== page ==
One of the more popular television sitcoms between 1959 and 1963 was The Many Loves of Dobie Gillis, and a lot of that had to do with its leading man, Dwayne Hickman, who played the title character. Sadly, the actor has passed away at age 87 from complications of Parkinson’s Disease.
Hickman, who was born May 18, 1934 in Los Angeles, California, graduated from Cathedral High School in 1952, fully intending on becoming a Passionist priest. But he abruptly changed directions and attended Loyola Marymount University instead to pursue acting. He made his debut in The Grapes of Wrath (1939) as an extra. Small roles followed in Captain Eddie (1945), The Hoodlum Saint (1946) and Faithful in My Fashion (1946). A variety of other films would follow, as well as some TV guest appearances.
His first big role was as Chuck MacDonald on the sitcom The Bob Cummings Show, which ran from 1955 to 1959 and also introduced to a wide audience actor Don Adams, who would go on to play bumbling secret agent Maxwell Smart in Get Smart!.
‘The Many Loves of Dobie Gillis’
The thing that really launched him was The Many Loves of Dobie Gillis, which had the distinction of being the first American sitcom that starred teenage characters rather than their being in supporting roles. The concept of the show is fairly straight-forward: the title character is all about achieving popularity, money and catching the attention of beautiful girls and, naturally, his failure to do so. Bob Denver (best known as the Skipper’s little buddy on Gilligan’s Island) played best friend Maynard G. Krebs, a bongo-playing jazz fan who also happened to be television’s first beatnik character. A total of 144 episodes were produced over its four year run.
In 1961, Hickman gave an interesting interview to The Courier-Journal in which he admitted, “I’ve never liked acting, do not consider myself a good actor. I’ve just played myself, somewhat exaggerated, it’s true, but still myself. I’ve never even had the challenge to try to be a good actor. I may go back to college, I don’t know. But two years from this date, I shall quit acting once and for all, with a million dollars.”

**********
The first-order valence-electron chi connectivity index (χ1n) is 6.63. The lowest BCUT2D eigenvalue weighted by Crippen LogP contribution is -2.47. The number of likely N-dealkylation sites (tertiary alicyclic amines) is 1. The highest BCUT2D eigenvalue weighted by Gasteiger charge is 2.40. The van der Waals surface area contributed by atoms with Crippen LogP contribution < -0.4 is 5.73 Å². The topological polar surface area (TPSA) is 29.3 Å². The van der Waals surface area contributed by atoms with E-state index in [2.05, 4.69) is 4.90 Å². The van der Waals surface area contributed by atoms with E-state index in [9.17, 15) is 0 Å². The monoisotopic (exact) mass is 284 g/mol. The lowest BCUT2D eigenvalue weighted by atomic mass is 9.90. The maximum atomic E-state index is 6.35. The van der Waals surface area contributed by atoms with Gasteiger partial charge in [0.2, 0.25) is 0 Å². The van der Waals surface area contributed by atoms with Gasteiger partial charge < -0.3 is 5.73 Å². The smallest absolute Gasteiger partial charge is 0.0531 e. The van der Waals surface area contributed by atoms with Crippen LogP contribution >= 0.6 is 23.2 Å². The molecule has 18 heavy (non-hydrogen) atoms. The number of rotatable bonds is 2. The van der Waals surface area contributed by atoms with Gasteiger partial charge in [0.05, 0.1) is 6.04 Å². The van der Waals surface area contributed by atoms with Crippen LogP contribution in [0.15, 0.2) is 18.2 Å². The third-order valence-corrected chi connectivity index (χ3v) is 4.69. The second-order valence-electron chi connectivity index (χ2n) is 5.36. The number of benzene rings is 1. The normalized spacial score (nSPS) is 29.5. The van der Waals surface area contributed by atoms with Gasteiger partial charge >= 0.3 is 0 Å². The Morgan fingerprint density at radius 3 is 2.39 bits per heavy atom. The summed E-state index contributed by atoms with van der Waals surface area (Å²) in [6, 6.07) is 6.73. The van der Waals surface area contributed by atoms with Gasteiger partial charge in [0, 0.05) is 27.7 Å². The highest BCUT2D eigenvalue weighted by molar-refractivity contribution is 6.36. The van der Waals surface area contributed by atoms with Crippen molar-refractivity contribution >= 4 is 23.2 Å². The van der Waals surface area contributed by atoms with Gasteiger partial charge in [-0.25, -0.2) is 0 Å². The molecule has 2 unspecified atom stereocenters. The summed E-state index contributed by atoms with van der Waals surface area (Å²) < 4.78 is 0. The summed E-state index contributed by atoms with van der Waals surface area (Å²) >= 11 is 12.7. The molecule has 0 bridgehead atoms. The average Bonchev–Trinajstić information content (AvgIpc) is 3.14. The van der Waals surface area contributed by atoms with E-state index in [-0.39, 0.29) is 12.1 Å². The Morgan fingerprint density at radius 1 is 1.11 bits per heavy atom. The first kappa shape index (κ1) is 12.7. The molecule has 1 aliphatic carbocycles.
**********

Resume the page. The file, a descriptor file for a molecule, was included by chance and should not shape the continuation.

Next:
We’re not sure about the million dollars, but Dobie Gillis did end two years later, and Hickman pretty much found himself typecast. He made movies like Cat Ballou (1965), starring Jane Fonda and Lee Marvin; and How to Stuff a Wild Bikini (1965) with Annette Funicello.
After some guest starring appearances, he was featured in the 1977 revival pilot Whatever Happened to Dobie Gillis?, but when that failed to go to series, he began working behind the scenes, first as a CBS executive and later on directing episodic television. There was one more Dobie revival in the form of the TV movie Bring Me the Head of Dobie Gillis (1988), and, recognizing his inability to escape the role, Hickman also wrote his autobiography, which was appropriately titled Forever Dobie.
“It’s Americana,” he explained in 1988 of the character and show’s appeal. “It’s simple values. There’s a little edge to the writing, but it’s not sophisticated. I think it appeals to people because it’s simple and honest and stresses old-fashioned virtues. He was an average teenager, now he’s an average man trying to make a go of it.”
Hickman was married three times, remaining with third wife Joan Roberts until his death. He had two sons from his first and third marriages.